We have unsurpassed ,aepnodations for group pi oograpbs
MAIN STUDIOS
1546-48 Broadway New York, N.Y
Perfect Portraitres
Ainateur Work Hndld ina Pro-
DI§ fessional Way.

1

t

I

619 E. Liberty St.

PHONE l943'-W

-

Sprifg Hats
Ready
FOR YOUR
INSPECTION
The ONLY place in Ann Arbor
to get REAL Hat Service.
FACTORY HAT STORE
617 Packard Next to the Delta
Cor. Packard and State
the Engineering building for the pur-
pose of discussing the course in mil's
itary engineering.
All engineers are asked to meet at
5 o'clock this afternoon in room 311
of the Engineering building for the
purpose of organizing a band for the
engineering military train corps.
Dental Faculty to Hold Luncheon
Faculty members of the dental col-
lege will hold their regular luncheon
this noon at the Union to discuss cer-"
tain faculty affairs.

:

Shirts

White collar attached, self-
striped, light weight

Liberty at 606

NAME MEMBERS OF MYTHICAL
ALL-CAMPUS BASKETBALL TEAM
(Continued from Page Three.)
Shorty Miller is the choice for the
pivot position. This man filled the
same place in last year's all-campus
aggregation and is still plying his
consistent game. Shorty w~ the big-
gest center on the floor this Year and
hence outjumped all his opponents.
As a pivot man, Miller can work in
with any organization. r
McPhee of the fresh engineers was

=aMmummRiamrsm

NIGHT;

MA

picked to fill in as left guard. The
sorrel topped freshman was by far
the best dribbler on the floor and
knew when and how to- break up a
pass.
To help McPhee in the defensive
Cohen of the medics is the logical can-
didate for the right guard berth. This
man earned the right to fill thi-posi-
tion with his hard and steady playing.
lie wa-s the fastest man on the floor.
Hewlett of the architects and Cook
of the soph lits make a good forward
combination for the second team.
Hewlett is a perfect shot and can be
depended upon when it comes to cag-
ing fouls. Cook is as fast as lightning.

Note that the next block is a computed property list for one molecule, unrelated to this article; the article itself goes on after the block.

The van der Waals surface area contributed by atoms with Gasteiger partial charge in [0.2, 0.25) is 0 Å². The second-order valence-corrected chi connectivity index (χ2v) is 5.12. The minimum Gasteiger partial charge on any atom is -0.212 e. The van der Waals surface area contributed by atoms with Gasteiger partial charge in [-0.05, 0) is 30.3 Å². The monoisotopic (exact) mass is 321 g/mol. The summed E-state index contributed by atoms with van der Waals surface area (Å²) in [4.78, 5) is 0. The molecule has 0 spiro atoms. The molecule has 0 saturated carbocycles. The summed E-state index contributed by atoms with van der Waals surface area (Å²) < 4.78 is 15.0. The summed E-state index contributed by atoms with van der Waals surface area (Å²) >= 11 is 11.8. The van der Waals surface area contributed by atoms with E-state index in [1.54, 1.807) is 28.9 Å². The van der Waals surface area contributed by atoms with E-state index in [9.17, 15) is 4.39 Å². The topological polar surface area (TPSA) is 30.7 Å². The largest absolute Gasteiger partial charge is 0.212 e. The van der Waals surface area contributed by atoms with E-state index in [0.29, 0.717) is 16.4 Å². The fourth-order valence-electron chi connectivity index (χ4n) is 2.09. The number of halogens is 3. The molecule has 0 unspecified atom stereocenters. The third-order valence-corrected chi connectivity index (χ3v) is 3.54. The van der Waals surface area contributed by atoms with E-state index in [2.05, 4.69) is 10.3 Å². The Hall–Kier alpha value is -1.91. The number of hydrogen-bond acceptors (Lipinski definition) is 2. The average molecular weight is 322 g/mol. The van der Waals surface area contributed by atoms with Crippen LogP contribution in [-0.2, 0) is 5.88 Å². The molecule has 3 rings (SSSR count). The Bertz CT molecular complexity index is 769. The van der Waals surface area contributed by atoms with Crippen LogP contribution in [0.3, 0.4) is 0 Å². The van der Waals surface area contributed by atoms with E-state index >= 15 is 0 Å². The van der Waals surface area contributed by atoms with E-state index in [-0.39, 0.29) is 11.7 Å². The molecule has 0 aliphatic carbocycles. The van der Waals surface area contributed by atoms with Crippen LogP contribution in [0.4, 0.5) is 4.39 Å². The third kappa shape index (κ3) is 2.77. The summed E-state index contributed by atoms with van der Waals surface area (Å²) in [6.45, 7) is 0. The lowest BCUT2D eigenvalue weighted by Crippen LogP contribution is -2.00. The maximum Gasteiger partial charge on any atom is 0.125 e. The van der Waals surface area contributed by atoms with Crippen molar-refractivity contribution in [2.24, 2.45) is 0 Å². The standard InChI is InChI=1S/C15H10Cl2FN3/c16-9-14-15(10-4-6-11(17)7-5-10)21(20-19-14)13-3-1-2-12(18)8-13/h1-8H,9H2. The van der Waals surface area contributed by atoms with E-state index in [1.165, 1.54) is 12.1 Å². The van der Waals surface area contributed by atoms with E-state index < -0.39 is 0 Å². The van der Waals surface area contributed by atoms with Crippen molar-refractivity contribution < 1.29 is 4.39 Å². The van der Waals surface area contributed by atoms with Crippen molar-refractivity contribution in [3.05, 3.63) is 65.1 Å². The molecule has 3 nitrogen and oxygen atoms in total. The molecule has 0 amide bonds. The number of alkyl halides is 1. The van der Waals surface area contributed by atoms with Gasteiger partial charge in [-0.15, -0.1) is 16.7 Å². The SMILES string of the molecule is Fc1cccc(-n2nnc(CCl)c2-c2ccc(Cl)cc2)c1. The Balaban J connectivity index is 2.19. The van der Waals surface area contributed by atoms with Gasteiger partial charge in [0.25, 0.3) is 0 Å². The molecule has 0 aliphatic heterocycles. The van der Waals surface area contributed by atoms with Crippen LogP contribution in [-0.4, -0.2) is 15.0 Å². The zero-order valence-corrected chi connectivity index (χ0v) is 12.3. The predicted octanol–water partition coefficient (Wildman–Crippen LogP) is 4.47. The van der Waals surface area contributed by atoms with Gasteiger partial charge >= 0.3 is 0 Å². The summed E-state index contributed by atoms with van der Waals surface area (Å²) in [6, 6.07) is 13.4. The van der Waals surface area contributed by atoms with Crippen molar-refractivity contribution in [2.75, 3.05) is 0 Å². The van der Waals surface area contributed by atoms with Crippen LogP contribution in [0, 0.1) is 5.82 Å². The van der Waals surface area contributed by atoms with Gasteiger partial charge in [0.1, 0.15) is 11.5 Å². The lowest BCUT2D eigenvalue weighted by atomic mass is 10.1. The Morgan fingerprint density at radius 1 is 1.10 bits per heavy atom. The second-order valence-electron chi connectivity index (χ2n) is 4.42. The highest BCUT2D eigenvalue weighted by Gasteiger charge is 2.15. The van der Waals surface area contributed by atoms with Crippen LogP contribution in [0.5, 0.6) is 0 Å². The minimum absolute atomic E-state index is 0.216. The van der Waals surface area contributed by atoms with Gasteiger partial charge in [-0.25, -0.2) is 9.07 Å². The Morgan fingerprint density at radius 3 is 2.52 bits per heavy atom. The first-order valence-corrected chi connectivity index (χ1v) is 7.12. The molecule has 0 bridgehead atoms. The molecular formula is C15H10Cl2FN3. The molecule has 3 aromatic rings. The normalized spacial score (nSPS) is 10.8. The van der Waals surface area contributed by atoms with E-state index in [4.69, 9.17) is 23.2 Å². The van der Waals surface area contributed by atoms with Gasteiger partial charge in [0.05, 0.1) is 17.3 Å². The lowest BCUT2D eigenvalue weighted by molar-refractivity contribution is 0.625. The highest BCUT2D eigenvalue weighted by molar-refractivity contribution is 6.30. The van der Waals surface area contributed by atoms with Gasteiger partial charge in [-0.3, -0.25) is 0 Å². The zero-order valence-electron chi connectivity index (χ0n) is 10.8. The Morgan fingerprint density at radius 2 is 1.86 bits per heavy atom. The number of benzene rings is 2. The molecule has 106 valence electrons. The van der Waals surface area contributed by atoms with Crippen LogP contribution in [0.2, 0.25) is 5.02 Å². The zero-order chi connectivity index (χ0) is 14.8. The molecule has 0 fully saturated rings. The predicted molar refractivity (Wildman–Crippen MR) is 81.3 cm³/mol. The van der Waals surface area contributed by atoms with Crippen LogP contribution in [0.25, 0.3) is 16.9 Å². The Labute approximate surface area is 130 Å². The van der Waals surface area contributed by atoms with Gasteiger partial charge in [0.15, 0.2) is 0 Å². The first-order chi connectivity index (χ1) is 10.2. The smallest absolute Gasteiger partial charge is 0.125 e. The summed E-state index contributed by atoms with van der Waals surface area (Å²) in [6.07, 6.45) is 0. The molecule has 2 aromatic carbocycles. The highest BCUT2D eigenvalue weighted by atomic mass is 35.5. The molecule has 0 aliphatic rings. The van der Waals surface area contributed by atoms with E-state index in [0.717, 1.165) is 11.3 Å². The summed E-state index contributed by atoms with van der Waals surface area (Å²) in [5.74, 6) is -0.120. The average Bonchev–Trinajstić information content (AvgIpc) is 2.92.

- For center on the second team, Clark
of the medics gets little opposition.
He is as good as Miller when it comes
to working in combination, but loses
out against Shorty on the jump, the
elongated Varsity twirler being much
taller than he.
A clever pair of guards are Brown

I

I

of the senior laws and Palma of the
junior lits. Brown made the second
team last year and is still at his best.
Palma is a small man but is a whirl-
wind for a player his size. He is a
good dribbler and can drop a basket
occasionally.
LAFOLLETTE TRIES TO HALT
ADVANCE OF WAR SENTIMENT
(Continued from Page One.)
favorable to one disapproval. There
were between 15,000 and 20,000 of the
letter : and telegrams, he said.
Senator Hitchcock opened the sen-
ate debate. His speech and Senator
Lodge's aroused an otherwise digni-
fled body to the highest pitches of
patriotism. The senate will act, and
act forcibly. 'acifist speeches may
delay proceedings for the time, but
the congress sentiment as a whole is
for war, and war it will be by tomor-
row night, unless plans go askew.
Hitchcock's Appeal Dramatic
Hitchcock's appeal was the more
dramatic, as he declared he had al-
ways been opposed to war, and even
in face of that former belief asked
congress to pledge the nation to a
war that may last three years and cost
much blood sacrifice, and war that
shall have no Gethsenane.
"We want no more territory, de-
mand iio indemnity, have no historic
grudges to settle, and no racial anti-
patbies," Hitchcock began. "We, alone,
of all the nations, will spend our
treasure and lives without hope of
material gain. We are going to war
to vindicate honor and independence
as a great nation. We are going to
war in defense of humanity.

I